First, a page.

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Social Media and Corruption

Author

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  • Enikolopov, Ruben
  • Petrova, Maria
  • Sonin, Konstantin

Abstract

There is ample evidence that in democratic countries traditional mass media affect people’s behavior and foster political and corporate accountability. Do new media such as blogs play a similar role in non-democratic countries, where offline media are often suppressed? We study consequences of blog posts about corruption in Russian state-controlled companies. We show that anti-corruption blog posts by Aleksei Navalny, a popular Russian civic activist, had a negative causal impact on market returns of state-controlled companies. For identification, we exploit the analysis of the precise timing of blog posts combined with quasi-random variation in access to blog platform caused by hacker attacks. The effect becomes less pronounced and even positive for the posts that attract the most attention, consistent with disciplining effect of social media. Furthermore, the posts have a long-term impact on returns and are associated with higher management turnover and less minority shareholder conflicts. Taken together, our results suggest that social media can discipline corruption even in a country with limited political competition and heavily censored mass media.

Suggested Citation

  • Enikolopov, Ruben & Petrova, Maria & Sonin, Konstantin, 2016. "Social Media and Corruption," CEPR Discussion Papers 11263, C.E.P.R. Discussion Papers.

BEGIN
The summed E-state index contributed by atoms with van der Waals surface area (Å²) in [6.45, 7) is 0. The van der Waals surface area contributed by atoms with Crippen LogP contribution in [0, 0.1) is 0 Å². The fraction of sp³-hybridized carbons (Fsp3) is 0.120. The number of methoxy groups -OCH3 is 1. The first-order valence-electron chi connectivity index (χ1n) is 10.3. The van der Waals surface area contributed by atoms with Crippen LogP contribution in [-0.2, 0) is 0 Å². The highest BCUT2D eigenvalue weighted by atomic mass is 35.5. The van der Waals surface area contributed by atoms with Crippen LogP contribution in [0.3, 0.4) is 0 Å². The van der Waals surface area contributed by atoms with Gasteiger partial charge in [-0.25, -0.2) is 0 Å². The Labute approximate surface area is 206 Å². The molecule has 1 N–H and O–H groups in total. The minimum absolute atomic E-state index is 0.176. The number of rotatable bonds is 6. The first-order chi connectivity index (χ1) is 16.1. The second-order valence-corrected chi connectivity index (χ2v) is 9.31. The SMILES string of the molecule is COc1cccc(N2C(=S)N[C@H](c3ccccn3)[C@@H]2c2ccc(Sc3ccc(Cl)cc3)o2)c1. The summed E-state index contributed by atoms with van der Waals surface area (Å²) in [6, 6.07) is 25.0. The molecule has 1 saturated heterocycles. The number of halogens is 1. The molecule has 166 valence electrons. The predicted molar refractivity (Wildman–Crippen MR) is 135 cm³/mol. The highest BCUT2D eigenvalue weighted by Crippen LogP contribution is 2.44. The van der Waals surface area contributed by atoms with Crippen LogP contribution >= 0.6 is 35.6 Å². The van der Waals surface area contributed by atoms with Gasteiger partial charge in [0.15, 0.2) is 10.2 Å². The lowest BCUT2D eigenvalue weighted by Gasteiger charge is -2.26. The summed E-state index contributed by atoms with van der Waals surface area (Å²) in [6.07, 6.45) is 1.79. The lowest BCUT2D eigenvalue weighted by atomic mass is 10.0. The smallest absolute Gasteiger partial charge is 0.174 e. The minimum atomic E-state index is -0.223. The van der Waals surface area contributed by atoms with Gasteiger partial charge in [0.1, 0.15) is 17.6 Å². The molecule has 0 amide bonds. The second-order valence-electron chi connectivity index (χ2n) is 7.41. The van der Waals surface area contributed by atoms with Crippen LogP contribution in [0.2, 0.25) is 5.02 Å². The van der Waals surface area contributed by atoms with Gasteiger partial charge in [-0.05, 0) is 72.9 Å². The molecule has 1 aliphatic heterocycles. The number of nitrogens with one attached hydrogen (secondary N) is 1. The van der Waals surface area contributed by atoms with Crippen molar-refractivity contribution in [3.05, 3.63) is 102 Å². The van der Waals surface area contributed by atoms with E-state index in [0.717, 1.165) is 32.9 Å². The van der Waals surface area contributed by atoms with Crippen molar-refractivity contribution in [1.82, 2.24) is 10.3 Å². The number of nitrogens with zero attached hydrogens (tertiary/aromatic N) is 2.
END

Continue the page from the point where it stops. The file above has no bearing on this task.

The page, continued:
• Handle: RePEc:cpr:ceprdp:11263
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    Cited by:

    1. Potrafke, Niklas, 2019. "Electoral cycles in perceived corruption: International empirical evidence," Journal of Comparative Economics, Elsevier, vol. 47(1), pages 215-224.
    2. Daron Acemoglu & Tarek A. Hassan & Ahmed Tahoun, 2018. "The Power of the Street: Evidence from Egypt’s Arab Spring," Review of Financial Studies, Society for Financial Studies, vol. 31(1), pages 1-42.
    3. Bjørnskov, Christian & Freytag, Andreas & Gutmann, Jerg, 2018. "Coups, Regime Transition, and the Dynamics of Press Freedom," Working Paper Series 1225, Research Institute of Industrial Economics.
    4. Andrea Geraci & Mattia Nardotto & Tommaso Reggiani & Fabio Sabatini, 2018. "Broadband Internet and Social Capital," MUNI ECON Working Papers 2018-01, Masaryk University, revised Dec 2018.
    5. Günther G. Schulze & Nikita Zakharov, 2018. "Corruption in Russia - Historic Legacy and Systemic Nature," CESifo Working Paper Series 6864, CESifo Group Munich.
    6. repec:ris:apltrx:0344 is not listed on IDEAS
    7. Chandan K. Jha & Oasis Kodila-Tedika, 2019. "Does Social Media Promote Democracy? Some Empirical Evidence," Working Papers of the African Governance and Development Institute. 19/031, African Governance and Development Institute..
    8. repec:eee:jeeman:v:91:y:2018:i:c:p:184-202 is not listed on IDEAS

    More about this item

    Keywords

    financial markets; governance; political economy; social media;

    JEL classification:

    • L82 - Industrial Organization - - Industry Studies: Services - - - Entertainment; Media
    • L86 - Industrial Organization - - Industry Studies: Services - - - Information and Internet Services; Computer Software
    • P16 - Economic Systems - - Capitalist Systems - - - Political Economy of Capitalism

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